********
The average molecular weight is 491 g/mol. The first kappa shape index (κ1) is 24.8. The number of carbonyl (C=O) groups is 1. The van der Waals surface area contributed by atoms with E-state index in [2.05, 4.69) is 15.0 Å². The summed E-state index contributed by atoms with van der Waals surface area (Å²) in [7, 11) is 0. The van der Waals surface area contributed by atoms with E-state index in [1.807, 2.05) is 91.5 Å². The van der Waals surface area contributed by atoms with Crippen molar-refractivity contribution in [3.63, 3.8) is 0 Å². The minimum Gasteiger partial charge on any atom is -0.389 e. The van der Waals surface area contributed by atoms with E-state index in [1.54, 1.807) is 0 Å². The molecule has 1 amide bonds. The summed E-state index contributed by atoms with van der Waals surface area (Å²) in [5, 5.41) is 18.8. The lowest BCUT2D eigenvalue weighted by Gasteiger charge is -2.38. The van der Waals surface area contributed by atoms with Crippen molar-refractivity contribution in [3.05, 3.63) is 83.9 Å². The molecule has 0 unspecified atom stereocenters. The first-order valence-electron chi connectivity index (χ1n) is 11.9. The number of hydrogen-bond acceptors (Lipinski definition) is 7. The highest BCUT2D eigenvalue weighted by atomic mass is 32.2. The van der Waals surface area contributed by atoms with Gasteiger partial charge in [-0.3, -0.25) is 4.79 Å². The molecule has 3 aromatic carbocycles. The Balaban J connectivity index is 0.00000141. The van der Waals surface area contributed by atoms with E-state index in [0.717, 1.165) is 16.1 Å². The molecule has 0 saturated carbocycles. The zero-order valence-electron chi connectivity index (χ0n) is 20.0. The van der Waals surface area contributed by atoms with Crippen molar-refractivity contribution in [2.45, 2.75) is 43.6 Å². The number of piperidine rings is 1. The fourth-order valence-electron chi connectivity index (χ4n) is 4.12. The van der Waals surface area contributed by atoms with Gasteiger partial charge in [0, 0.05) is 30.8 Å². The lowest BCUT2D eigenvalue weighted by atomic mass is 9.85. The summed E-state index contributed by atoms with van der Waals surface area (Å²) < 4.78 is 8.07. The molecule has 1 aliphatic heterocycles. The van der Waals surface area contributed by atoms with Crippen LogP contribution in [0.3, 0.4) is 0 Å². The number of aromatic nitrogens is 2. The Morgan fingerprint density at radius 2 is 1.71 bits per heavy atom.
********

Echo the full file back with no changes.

The average molecular weight is 491 g/mol. The first kappa shape index (κ1) is 24.8. The number of carbonyl (C=O) groups is 1. The van der Waals surface area contributed by atoms with E-state index in [2.05, 4.69) is 15.0 Å². The summed E-state index contributed by atoms with van der Waals surface area (Å²) in [7, 11) is 0. The van der Waals surface area contributed by atoms with E-state index in [1.807, 2.05) is 91.5 Å². The van der Waals surface area contributed by atoms with Crippen molar-refractivity contribution in [3.63, 3.8) is 0 Å². The minimum Gasteiger partial charge on any atom is -0.389 e. The van der Waals surface area contributed by atoms with E-state index in [1.54, 1.807) is 0 Å². The molecule has 1 amide bonds. The summed E-state index contributed by atoms with van der Waals surface area (Å²) in [5, 5.41) is 18.8. The lowest BCUT2D eigenvalue weighted by Gasteiger charge is -2.38. The van der Waals surface area contributed by atoms with Crippen molar-refractivity contribution in [3.05, 3.63) is 83.9 Å². The molecule has 0 unspecified atom stereocenters. The first-order valence-electron chi connectivity index (χ1n) is 11.9. The number of hydrogen-bond acceptors (Lipinski definition) is 7. The highest BCUT2D eigenvalue weighted by atomic mass is 32.2. The van der Waals surface area contributed by atoms with Gasteiger partial charge in [-0.3, -0.25) is 4.79 Å². The molecule has 3 aromatic carbocycles. The Balaban J connectivity index is 0.00000141. The van der Waals surface area contributed by atoms with E-state index in [0.717, 1.165) is 16.1 Å². The molecule has 0 saturated carbocycles. The zero-order valence-electron chi connectivity index (χ0n) is 20.0. The van der Waals surface area contributed by atoms with Crippen molar-refractivity contribution in [2.45, 2.75) is 43.6 Å². The number of piperidine rings is 1. The fourth-order valence-electron chi connectivity index (χ4n) is 4.12. The van der Waals surface area contributed by atoms with Gasteiger partial charge in [0, 0.05) is 30.8 Å². The lowest BCUT2D eigenvalue weighted by atomic mass is 9.85. The summed E-state index contributed by atoms with van der Waals surface area (Å²) < 4.78 is 8.07. The molecule has 1 aliphatic heterocycles. The van der Waals surface area contributed by atoms with Crippen LogP contribution in [0.3, 0.4) is 0 Å². The number of aromatic nitrogens is 2. The Morgan fingerprint density at radius 2 is 1.71 bits per heavy atom.